I found fascinating that for many, the cycle of illness started soon after joining up. Those from the less populated countryside found themselves in large groups after mustering in – perhaps for the first time in the lives – and were exposed to childhood maladies like the measles, mumps and smallpox. Confederate soldier William A. Fletcher’s experience appears to be not uncommon. A young man from Texas who first signed on in 1861 as a member of the 5th Texas Infantry of Hood’s (see Hood’s photo right) Brigade, he wrote in his memoirs that in the first large camp he was assigned to after signing up, he contracted the measles. While in the hospital recovering from an associated extremely high fever, he became infested with lice and before being released, he contracted the mumps.

Head LiceIn this camp we suffered a good deal with sickness—the most fatal I guess was measles. I had an attack of measles and was sent to the hospital in Richmond and remained there a few days and got tired of hospital life, so I tried to be a good boy and please the woman who had charge of the ward in which IWashington, D.C. Hospital tents in rear of Douglas Hospital was. I soon persuaded her to get me a discharge, and I returned to camp one cold, frosty morning; the next day I was hauled back a very sick man; was put in a small room that had a coal grate and was instructed to stay in bed and keep well covered up. I lay there a few days with a burning fever, taking such medicine as was prescribed. I had learned the “itch” [from lice] was getting to be a common complaint in the hospital, and after the fever had somewhat abated, I found I had it, so when the doctor made his next visit I drew my arms from under the covers and showed him the whelps or long red marks of itch, and he said he would send me some medicine that would cure it.[ii]

FredericksburgWhile encamped near Fredericksburg, Fletcher suffered from a severe attack of jaundice and was given a permit of sick leave. Rather than moving with his unit, he took a room in a Fredericksburg hotel where he received no medical care and almost died of food poisoning.[iii]

Cases like this – and worse – were common due to a lack of sanitary conditions, adequate food, clean water and trained medical care. Gerald Linderman confirms that “each army suffered two waves of disease,” the first being “acute infections of childhood.”[iv] Because those who survived the first wave developed immunities, the incidence abated over time. But it was followed by a second wave that decimated the ranks in ever increasing numbers. Considered “camp” diseases, dysentery, malaria, and diarrhea, took men in their tents and in hospitals by the thousands, reducing the effective fighting force of many units dramatically.[v]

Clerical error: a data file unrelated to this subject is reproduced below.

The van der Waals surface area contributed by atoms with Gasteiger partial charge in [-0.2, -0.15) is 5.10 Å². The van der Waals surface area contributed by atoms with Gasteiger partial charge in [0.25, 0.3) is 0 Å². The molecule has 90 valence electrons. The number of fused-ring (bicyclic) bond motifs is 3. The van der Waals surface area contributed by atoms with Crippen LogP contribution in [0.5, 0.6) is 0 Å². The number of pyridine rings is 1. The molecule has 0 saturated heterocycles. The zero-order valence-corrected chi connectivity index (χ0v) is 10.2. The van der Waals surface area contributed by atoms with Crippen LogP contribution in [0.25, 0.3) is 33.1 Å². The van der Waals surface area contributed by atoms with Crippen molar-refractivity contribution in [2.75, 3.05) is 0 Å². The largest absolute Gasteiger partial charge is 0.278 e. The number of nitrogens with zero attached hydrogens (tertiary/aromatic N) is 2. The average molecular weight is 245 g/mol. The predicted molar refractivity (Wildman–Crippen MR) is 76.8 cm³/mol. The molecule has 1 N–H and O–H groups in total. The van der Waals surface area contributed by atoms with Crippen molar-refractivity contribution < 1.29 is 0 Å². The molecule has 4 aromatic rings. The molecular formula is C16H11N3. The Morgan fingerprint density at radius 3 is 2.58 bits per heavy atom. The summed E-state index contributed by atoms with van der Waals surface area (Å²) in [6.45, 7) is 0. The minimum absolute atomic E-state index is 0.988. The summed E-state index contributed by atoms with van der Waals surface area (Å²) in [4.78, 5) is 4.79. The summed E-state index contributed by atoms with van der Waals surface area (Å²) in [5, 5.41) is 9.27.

John D. Billings, in his memoir Hard Tack and Coffee, brought up two important points about health in army camps. The first was that many men came to the army already ill. This was particularly true of the recruits in 1864 and 1865, “for those who have occasion to remember will agree that a sufficient number of men too old or diseased came to the front in those years – no, they did not all get as far as the front – to fairly stock all the hospitals in the country.”vi] Billings attributed this to both the incompetence of some of the doctors providing physical examinations for enlisting recruits and the desperation of the government willing to use marginal physicians and accept men clearly unfit for duty.

Billings also spoke of the presence in every company of men who feigned illness to escape duty. As might be expected, these men were seen as shirkers who burdened others in the company with the work they did not perform. These “beats on the government” showed up routinely at the sick tent to receive the care and, in some cases, medicine administered by the doctor. Quinine was the drug du jour “whether for stomach or bowels, headache or toothache, for a cough or for lameness, rheumatism or fever and ague.”[vii] Some who feigned illness went so far as to refuse food and so created a real health crisis for themselves with varying consequences ranging from transfer to a hospital and eventual release from the service, to susceptibility to more severe and long term conditions.[viii]

The fact remains that many, many men died of very real and unwanted maladies. Diseases flourished in camp because of poor nutrition, inadequate sewage disposal, dirty water and infrequent bathing. Typhoid, measles, cholera and dGeneral Robert E. Leedysentery killed hundreds. Even General Lee contracted dysentery on his way to Gettysburg.[ix] Billings spoke eloquently of his many friends who suffered and died of wasting illnesses, either in the field or in hospitals, away from the families who could have unquestionably cared for them better at home.[x]

As James I. Robertson, Jr. pointed out in his book, Soldiers Blue and Gray, “more confederates died of illness during the seven week aftermath at Corinth than fell in the two days of intense fighting at Shiloh, an aftermath not at all uncommon during the war and certainly after every battle.[xi] Disease was – without question – the war’s biggest killer.

Copyright © 2007 Rene Tyree